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Principles of macroeconomics 10e by case fair oster ch06

PRINCIPLES OF

MACROECONOMICS

PART II Concepts and Problems in Macroeconomics

TENTH

EDITION

CASE FAIR OSTER

© 2012 Pearson Education, Inc. Publishing as Prentice Hall

Prepared by: Fernando Quijano & Shelly
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PART II Concepts and Problems in Macroeconomics
© 2012 Pearson Education, Inc. Publishing as Prentice Hall


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Measuring National
Output and National
Income

6
CHAPTER OUTLINE
Gross Domestic Product
Final Goods and Services
Exclusion of Used Goods and Paper Transactions
Exclusion of Output Produced Abroad by Domestically Owned
Factors of Production

PART II Concepts and Problems in Macroeconomics

Calculating GDP

© 2012 Pearson Education, Inc. Publishing as Prentice Hall

The Expenditure Approach
The Income Approach

Nominal versus Real GDP
Calculating Real GDP
Calculating the GDP Deflator
The Problems of Fixed Weights

Limitations of the GDP Concept
GDP and Social Welfare
The Underground Economy
Gross National Income per Capita

Looking Ahead
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PART II Concepts and Problems in Macroeconomics


national income and product accounts Data collected
and published by the government describing the various
components of national income and output in the economy.

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Gross Domestic Product

PART II Concepts and Problems in Macroeconomics

gross domestic product (GDP) The total market value
of all final goods and services produced within a given
period by factors of production located within a country.

GDP is the total market value of a country’s output. It is the market
value of all final goods and services produced within a given period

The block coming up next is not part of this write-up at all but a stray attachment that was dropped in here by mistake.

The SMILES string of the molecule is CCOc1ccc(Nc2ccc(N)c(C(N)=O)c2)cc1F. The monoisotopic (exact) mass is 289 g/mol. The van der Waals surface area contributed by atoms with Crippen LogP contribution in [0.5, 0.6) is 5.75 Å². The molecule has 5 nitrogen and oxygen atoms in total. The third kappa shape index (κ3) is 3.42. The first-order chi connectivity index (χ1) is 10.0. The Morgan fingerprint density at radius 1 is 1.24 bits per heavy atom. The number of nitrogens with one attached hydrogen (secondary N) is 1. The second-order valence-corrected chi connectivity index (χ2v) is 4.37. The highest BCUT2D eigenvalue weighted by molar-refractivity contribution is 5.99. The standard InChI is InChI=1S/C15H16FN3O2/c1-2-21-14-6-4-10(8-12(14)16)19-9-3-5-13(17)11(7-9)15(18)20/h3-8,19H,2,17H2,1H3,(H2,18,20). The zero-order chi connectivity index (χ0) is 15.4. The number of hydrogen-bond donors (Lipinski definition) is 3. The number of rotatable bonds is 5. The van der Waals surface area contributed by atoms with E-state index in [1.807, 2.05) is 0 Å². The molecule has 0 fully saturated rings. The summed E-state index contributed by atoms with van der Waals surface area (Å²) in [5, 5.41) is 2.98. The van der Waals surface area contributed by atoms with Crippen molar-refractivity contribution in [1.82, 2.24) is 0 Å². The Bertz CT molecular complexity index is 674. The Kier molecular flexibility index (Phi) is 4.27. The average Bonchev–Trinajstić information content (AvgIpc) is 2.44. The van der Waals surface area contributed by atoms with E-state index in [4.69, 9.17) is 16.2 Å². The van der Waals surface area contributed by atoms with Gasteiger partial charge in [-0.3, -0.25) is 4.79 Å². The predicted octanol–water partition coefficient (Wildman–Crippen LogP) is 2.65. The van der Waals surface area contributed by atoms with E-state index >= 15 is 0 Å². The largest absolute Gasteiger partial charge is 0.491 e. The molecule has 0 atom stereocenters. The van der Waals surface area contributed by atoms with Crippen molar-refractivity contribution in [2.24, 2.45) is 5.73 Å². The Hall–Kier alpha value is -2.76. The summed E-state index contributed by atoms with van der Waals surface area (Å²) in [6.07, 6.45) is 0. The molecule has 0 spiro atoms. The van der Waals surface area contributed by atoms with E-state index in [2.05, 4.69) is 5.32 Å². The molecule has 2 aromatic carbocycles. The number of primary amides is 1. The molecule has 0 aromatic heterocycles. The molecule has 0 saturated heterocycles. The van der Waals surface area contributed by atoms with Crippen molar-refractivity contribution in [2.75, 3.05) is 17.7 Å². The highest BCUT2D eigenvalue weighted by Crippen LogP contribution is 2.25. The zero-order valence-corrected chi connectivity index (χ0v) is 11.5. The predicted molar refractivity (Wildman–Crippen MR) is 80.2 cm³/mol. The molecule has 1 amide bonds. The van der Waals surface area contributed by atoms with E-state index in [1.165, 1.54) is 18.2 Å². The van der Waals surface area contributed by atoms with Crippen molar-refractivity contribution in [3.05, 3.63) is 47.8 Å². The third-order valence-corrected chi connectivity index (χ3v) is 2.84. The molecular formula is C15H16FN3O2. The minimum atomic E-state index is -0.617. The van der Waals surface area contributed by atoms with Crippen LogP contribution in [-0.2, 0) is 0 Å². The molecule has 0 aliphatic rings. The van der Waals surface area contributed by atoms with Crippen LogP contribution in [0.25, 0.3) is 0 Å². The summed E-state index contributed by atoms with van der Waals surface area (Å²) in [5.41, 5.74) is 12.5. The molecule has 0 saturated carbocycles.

of time by factors of production located within a country.

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Gross Domestic Product
Final Goods and Services

final goods and services Goods and services produced for final use.

PART II Concepts and Problems in Macroeconomics

intermediate goods Goods that are produced by one firm for use in
further processing by another firm.
value added The difference between the value of goods as they
leave a stage of production and the cost of the goods as they entered
that stage.

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PART II Concepts and Problems in Macroeconomics

To arrive at GDP, the Bureau of Economic Analysis (BEA) counts:
a.
The value of total sales, including sales to suppliers and
sales to consumers.
b.
The value of final sales.
c.
The value of intermediate goods and final goods.
d.
Value added plus the value of sales at the retail level.
e.
Any of the above.

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PART II Concepts and Problems in Macroeconomics

To arrive at GDP, the Bureau of Economic Analysis (BEA) counts:
a.
The value of total sales, including sales to suppliers and
sales to consumers.
b. The value of final sales.
c.
The value of intermediate goods and final goods.
d.
Value added plus the value of sales at the retail level.
e.
Any of the above.

© 2012 Pearson Education, Inc. Publishing as Prentice Hall

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Gross Domestic Product
Final Goods and Services

PART II Concepts and Problems in Macroeconomics

In calculating GDP, we can sum up the value added at each
stage of production or we can take the value of final sales.
We do not use the value of total sales in an economy to
measure how much output has been produced.

TABLE 6.1 Value Added in the Production of a Gallon of
Gasoline (Hypothetical Numbers)
Stage of Production
(1)

Oil drilling

(2)

Value of Sales

Value Added

$3.00

$3.00

Refining

3.30